The question that I would pose amid the COVID-19 global pandemic is who pays the price? In an area of the country suffering from high levels of concentrated poverty, unemployment, and major health disparities such as diabetes, hypertension, HIV infections and heart disease, it is likely that African American communities in the Mississippi Delta will pay a major price.

Finding access to quality health care is a challenge in the 19 counties between the Mississippi and Yazoo rivers. Residents of the Mississippi Delta have to travel sometimes more than 180 miles to see cardiologists, gastroenterologists and other specialized health-care providers. In many rural towns, residents of the Mississippi Delta often rely on small clinics to see nurse practitioners as primary health-care providers. 

Other major issues facing Mississippi Delta residents are unemployment, access to health insurance and environmental racism. To think that these issues are unrelated to how COVID-19 is resulting in fatalities among African Americans is to fundamentally misunderstand the nature of systemic racism. 

Desecration of Rural Hospitals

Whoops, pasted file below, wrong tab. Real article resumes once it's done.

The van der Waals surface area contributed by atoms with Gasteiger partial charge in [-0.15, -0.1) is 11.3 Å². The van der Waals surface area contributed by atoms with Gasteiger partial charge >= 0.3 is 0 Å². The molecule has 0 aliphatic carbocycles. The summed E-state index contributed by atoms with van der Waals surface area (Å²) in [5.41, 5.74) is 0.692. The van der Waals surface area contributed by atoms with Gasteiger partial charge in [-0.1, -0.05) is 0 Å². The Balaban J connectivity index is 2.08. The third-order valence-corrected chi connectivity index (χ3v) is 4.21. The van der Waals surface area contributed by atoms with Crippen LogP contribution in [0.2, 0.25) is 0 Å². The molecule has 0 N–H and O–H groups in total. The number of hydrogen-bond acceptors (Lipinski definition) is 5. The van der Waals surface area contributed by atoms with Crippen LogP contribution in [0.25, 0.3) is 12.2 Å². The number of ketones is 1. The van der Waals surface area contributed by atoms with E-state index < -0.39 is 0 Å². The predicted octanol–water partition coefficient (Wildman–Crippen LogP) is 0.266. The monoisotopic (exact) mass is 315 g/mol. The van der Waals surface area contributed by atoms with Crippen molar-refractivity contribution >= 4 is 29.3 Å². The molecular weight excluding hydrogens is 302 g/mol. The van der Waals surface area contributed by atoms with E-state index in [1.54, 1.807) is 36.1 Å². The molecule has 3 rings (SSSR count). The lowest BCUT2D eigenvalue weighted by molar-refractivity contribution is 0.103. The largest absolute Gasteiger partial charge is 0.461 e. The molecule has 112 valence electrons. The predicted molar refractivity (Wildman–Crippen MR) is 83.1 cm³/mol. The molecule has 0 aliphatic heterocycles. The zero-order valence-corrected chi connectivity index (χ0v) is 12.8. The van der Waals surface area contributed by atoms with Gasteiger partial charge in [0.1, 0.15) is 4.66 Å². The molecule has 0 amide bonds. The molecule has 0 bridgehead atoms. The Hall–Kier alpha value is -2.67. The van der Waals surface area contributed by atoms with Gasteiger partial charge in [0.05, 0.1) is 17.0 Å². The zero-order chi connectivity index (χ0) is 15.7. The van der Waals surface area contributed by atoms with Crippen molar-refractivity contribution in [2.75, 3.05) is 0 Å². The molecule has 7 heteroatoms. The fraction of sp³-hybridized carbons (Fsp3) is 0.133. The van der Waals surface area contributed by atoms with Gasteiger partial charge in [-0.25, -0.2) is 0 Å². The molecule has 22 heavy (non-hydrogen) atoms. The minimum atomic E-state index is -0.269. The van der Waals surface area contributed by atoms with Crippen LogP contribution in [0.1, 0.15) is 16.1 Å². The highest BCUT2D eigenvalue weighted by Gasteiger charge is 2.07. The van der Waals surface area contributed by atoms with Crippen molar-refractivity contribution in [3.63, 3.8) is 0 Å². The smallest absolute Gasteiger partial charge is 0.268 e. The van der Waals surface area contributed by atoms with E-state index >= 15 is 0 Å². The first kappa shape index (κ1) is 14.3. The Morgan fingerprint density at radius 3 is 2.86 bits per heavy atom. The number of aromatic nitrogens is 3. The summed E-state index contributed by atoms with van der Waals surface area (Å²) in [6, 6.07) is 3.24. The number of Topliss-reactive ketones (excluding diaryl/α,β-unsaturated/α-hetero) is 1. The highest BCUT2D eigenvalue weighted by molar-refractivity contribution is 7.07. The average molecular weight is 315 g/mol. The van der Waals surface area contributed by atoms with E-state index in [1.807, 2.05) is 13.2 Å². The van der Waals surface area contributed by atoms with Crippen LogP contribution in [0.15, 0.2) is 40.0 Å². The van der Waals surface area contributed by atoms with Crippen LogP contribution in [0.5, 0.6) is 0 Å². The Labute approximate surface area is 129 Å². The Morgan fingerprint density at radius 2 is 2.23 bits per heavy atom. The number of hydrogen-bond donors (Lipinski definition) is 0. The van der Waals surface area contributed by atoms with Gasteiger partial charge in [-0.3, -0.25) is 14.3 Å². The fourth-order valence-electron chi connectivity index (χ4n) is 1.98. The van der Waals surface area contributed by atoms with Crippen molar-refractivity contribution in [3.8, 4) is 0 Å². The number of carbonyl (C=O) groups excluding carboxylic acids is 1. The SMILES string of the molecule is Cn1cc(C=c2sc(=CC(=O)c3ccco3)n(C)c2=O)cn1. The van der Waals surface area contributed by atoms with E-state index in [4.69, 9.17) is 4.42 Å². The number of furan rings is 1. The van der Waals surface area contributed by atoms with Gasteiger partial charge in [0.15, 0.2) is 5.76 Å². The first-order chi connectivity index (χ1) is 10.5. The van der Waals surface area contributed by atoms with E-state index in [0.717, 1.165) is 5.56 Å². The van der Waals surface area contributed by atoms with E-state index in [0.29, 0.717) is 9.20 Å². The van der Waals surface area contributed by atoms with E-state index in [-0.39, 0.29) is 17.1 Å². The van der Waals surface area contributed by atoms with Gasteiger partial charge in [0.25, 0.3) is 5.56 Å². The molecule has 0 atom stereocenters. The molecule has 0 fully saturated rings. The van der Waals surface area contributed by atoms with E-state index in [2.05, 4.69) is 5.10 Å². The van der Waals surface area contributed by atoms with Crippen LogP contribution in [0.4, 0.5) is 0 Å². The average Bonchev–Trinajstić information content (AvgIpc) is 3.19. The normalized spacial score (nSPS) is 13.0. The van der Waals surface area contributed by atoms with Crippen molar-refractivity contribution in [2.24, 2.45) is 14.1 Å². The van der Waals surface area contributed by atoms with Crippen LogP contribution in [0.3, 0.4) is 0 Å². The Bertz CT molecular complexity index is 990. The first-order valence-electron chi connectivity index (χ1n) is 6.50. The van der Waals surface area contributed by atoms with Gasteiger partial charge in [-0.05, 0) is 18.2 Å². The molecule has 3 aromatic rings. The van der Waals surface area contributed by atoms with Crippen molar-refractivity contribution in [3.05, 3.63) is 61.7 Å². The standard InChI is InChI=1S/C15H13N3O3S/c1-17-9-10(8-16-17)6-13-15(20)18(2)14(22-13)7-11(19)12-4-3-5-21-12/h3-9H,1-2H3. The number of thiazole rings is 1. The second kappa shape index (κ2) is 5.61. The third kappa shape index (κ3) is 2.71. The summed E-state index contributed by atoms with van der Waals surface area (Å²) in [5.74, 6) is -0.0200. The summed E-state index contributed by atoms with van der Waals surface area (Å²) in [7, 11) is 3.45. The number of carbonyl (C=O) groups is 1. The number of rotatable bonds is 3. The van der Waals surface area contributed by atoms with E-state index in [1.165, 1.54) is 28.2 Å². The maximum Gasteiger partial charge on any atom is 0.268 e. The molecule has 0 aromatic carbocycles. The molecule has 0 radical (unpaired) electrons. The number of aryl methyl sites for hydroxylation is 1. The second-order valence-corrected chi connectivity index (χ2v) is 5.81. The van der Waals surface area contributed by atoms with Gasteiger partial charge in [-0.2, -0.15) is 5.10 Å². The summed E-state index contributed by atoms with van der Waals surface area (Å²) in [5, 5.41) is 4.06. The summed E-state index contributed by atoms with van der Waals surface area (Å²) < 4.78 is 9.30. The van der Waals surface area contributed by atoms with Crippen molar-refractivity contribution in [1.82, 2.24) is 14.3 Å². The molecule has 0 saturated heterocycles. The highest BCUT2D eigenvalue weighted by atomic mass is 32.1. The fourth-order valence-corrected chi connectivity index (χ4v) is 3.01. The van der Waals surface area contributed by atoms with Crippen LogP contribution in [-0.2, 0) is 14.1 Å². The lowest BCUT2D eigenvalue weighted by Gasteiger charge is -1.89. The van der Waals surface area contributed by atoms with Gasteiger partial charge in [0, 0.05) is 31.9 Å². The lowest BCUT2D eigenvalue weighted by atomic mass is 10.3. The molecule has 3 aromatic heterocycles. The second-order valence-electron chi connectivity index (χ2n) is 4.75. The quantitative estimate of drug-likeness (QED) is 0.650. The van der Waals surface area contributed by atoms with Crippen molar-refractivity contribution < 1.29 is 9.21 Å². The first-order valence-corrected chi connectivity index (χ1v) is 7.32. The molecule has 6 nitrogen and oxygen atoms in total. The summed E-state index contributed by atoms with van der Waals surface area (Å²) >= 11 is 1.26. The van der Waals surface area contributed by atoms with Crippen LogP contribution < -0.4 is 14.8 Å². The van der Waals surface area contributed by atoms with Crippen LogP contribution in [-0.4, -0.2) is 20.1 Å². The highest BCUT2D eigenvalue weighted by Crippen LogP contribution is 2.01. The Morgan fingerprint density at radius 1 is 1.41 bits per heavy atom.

Politicians such as Phil Bryant and Gov. Tate Reeves understand that when they refuse to expand Medicaid in one of the nation’s poorest states, their inaction is causing harm to African American communities. One of the results of Mississippi’s refusal to expand Medicaid has been the desecration of rural hospitals in Mississippi.

A recent study, “The Rural Health Safety Net Under pressure: Rural Hospital Vulnerability,” found that five hospitals in the rural areas of Mississippi have closed, and 42 percent of rural hospitals in Mississippi are experiencing major financial issues.

 In a recent Clarion-Ledger article, Dr. Dan Jones, former chancellor of the University of Mississippi Medical Center and the University of Mississippi, said that cuts to the state’s health-care system are “now costing lives” amid the COVID-19 global pandemic.

Mississippi Governor Tate Reeves COVID-19 - Mississippi Free Press
Gov. Tate Reeves strongly opposes expanding Medicaid in Mississippi. Dr. Emmitt Riley argues that is one reason African Americans in the Mississippi Delta face severe health disparities. Photo: Reeves Press Briefing